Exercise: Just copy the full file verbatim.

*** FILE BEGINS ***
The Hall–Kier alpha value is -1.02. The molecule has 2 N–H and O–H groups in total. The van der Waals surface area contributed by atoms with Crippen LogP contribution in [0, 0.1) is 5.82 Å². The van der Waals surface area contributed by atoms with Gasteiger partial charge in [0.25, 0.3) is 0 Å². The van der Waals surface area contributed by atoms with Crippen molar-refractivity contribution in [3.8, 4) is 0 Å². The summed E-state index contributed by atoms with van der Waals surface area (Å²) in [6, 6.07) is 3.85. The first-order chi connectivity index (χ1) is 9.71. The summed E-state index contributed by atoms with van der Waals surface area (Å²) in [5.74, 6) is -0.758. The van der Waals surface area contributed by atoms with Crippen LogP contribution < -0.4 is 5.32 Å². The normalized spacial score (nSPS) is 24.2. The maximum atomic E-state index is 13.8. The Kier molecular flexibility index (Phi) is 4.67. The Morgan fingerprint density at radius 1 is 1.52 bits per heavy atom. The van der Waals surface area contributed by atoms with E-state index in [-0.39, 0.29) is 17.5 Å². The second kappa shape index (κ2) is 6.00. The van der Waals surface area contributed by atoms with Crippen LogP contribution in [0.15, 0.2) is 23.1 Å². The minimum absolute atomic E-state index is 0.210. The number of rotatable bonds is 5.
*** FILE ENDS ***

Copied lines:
The Hall–Kier alpha value is -1.02. The molecule has 2 N–H and O–H groups in total. The van der Waals surface area contributed by atoms with Crippen LogP contribution in [0, 0.1) is 5.82 Å². The van der Waals surface area contributed by atoms with Gasteiger partial charge in [0.25, 0.3) is 0 Å². The van der Waals surface area contributed by atoms with Crippen molar-refractivity contribution in [3.8, 4) is 0 Å². The summed E-state index contributed by atoms with van der Waals surface area (Å²) in [6, 6.07) is 3.85. The first-order chi connectivity index (χ1) is 9.71. The summed E-state index contributed by atoms with van der Waals surface area (Å²) in [5.74, 6) is -0.758. The van der Waals surface area contributed by atoms with Crippen LogP contribution < -0.4 is 5.32 Å². The normalized spacial score (nSPS) is 24.2. The maximum atomic E-state index is 13.8. The Kier molecular flexibility index (Phi) is 4.67. The Morgan fingerprint density at radius 1 is 1.52 bits per heavy atom. The van der Waals surface area contributed by atoms with E-state index in [-0.39, 0.29) is 17.5 Å². The second kappa shape index (κ2) is 6.00. The van der Waals surface area contributed by atoms with Crippen LogP contribution in [0.15, 0.2) is 23.1 Å². The minimum absolute atomic E-state index is 0.210. The number of rotatable bonds is 5.